Error Plugin

The ErrorPlugin transforms responses with HTTP error status codes into exceptions:

  • 400-499 status code are transformed into Http\Client\Common\Exception\ClientErrorException;

  • 500-599 status code are transformed into Http\Client\Common\Exception\ServerErrorException


Throwing an exception on a valid response violates the PSR-18 specification. This plugin is provided as a convenience when writing a small application. When providing a client to a third party library, this plugin must not be included, or the third party library will have problems with error handling.

Both exceptions extend the Http\Client\Exception\HttpException class, so you can fetch the request and the response coming from them:

use Http\Discovery\HttpClientDiscovery;
use Http\Client\Common\PluginClient;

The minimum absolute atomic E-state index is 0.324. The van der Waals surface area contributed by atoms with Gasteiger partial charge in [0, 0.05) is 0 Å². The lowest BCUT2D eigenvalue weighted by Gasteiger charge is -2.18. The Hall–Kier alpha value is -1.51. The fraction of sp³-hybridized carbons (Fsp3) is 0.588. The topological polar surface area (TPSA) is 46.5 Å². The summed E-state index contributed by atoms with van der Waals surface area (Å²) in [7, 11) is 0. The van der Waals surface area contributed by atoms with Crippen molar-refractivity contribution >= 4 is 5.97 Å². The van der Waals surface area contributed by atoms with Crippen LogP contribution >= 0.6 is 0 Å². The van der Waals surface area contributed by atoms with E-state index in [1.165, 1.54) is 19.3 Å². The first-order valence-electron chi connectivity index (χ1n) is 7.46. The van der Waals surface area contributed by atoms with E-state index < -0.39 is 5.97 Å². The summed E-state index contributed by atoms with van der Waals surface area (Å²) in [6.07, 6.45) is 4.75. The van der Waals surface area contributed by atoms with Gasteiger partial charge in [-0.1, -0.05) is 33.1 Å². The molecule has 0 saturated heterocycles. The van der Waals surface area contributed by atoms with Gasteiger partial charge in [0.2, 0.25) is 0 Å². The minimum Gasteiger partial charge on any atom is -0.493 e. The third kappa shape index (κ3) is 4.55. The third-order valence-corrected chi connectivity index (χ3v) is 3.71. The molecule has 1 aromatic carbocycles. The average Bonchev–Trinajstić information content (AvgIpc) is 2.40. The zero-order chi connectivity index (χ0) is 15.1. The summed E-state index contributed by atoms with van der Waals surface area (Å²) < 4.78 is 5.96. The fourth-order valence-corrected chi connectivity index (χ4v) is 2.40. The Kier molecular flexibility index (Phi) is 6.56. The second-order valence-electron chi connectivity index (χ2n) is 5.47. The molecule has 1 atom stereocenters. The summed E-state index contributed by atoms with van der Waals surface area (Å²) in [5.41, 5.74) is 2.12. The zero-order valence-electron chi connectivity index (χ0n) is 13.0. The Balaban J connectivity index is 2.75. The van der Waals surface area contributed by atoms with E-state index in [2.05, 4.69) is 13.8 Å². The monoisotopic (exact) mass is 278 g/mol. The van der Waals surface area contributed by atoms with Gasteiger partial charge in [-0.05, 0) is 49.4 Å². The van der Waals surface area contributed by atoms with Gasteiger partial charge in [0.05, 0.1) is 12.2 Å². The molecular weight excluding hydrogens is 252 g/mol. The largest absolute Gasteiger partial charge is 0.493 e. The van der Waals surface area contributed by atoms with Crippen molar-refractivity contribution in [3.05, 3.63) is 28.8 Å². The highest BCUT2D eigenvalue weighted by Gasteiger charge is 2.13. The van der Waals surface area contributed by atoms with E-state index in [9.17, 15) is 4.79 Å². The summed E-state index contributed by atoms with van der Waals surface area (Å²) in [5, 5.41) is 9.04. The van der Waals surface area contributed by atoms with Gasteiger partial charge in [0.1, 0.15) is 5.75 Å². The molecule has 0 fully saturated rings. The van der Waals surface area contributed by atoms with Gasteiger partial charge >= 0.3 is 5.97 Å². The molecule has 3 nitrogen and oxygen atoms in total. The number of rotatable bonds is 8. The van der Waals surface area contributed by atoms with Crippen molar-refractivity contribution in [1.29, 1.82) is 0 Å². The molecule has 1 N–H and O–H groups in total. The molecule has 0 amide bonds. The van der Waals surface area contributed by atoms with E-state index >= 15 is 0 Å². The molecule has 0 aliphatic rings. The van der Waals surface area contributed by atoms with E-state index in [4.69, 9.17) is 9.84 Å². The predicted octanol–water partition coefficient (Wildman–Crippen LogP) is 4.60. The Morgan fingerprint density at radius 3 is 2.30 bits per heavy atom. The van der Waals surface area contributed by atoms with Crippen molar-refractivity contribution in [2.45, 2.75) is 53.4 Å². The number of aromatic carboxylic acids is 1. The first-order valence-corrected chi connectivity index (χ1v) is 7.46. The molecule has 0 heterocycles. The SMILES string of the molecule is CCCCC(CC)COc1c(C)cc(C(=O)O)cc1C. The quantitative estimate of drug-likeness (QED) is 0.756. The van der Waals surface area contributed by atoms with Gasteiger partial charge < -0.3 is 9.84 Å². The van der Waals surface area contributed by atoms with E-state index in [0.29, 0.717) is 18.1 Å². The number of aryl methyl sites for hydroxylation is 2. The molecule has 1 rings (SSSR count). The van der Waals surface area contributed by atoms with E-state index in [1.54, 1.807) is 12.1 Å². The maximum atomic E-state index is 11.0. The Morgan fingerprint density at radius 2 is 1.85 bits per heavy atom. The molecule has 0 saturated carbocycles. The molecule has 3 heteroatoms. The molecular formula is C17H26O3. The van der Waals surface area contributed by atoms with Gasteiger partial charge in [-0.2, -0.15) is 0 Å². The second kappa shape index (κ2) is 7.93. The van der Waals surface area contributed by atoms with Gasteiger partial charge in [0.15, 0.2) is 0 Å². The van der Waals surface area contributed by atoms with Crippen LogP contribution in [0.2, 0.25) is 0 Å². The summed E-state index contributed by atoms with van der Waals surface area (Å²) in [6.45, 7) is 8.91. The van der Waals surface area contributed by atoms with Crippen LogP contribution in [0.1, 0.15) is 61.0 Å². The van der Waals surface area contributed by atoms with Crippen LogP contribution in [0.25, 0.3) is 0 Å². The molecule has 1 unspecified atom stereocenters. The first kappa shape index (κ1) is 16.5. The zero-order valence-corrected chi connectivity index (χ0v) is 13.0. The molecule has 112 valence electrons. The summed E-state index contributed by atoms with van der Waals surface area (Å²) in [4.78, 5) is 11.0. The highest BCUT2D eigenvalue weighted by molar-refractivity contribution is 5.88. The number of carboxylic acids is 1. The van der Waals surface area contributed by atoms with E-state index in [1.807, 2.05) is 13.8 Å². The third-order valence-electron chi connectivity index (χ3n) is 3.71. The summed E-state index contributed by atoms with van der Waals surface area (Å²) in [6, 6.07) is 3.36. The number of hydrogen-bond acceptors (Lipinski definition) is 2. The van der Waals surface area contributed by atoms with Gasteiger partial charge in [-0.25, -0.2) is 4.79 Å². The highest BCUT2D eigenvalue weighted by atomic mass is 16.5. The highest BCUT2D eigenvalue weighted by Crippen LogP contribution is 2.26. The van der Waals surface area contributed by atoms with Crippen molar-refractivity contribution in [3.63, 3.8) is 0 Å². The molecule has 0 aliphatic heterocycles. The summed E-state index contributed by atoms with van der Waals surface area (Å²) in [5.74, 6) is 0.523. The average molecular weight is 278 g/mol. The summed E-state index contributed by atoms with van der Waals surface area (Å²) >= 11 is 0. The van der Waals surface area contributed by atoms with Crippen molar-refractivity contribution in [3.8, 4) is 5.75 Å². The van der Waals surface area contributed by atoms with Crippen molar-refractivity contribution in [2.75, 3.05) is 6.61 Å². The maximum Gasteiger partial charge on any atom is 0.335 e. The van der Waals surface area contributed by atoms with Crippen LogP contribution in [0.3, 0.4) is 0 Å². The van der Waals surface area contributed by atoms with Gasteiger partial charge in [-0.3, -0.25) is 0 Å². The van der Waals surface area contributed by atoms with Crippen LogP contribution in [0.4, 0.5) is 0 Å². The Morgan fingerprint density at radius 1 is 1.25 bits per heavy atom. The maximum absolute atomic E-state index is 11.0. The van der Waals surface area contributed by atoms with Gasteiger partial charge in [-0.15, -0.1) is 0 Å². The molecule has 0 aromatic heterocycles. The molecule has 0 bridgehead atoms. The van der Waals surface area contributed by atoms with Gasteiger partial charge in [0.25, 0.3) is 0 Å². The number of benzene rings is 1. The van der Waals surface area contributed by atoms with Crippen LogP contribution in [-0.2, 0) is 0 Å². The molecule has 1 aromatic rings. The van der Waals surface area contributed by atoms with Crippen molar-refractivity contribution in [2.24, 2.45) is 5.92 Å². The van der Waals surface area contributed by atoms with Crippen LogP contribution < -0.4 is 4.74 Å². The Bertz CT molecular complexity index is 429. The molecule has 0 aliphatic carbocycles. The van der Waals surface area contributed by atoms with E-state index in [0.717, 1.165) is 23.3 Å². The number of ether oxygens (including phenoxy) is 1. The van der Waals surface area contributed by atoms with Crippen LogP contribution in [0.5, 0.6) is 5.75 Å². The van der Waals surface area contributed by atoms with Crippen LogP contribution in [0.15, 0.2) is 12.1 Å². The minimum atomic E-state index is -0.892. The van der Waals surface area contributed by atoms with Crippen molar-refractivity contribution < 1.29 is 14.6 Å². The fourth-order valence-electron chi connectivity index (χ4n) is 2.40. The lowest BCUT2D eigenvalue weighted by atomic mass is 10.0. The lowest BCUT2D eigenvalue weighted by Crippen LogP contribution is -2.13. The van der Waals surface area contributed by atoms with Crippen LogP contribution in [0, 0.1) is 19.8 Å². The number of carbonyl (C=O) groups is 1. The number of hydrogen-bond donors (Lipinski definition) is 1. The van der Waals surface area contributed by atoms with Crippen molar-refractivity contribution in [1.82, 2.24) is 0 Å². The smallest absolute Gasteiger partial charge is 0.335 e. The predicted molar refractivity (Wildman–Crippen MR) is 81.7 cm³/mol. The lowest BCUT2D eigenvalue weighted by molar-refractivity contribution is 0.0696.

use Http\Client\Common\Plugin\ErrorPlugin;
use Http\Client\Common\Exception\ClientErrorException;

$errorPlugin = new ErrorPlugin();

$pluginClient = new PluginClient(


try {
    $response = $pluginClient->sendRequest($request);
} catch (ClientErrorException $e) {
    if ($e->getResponse()->getStatusCode() == 404) {
        // Something has not been found

The error plugin is intended for when an application operates with the client directly. When writing a library around an API, the best practice is to have the client convert responses into domain objects, and transform HTTP errors into meaningful domain exceptions. In that scenario, the ErrorPlugin is not needed. It is more efficient to check the HTTP status codes yourself than throwing and catching exceptions.

If your application handles responses with 4xx status codes, but needs exceptions for 5xx status codes only, you can set the option only_server_exception to true:

$errorPlugin = new ErrorPlugin(['only_server_exception' => true]);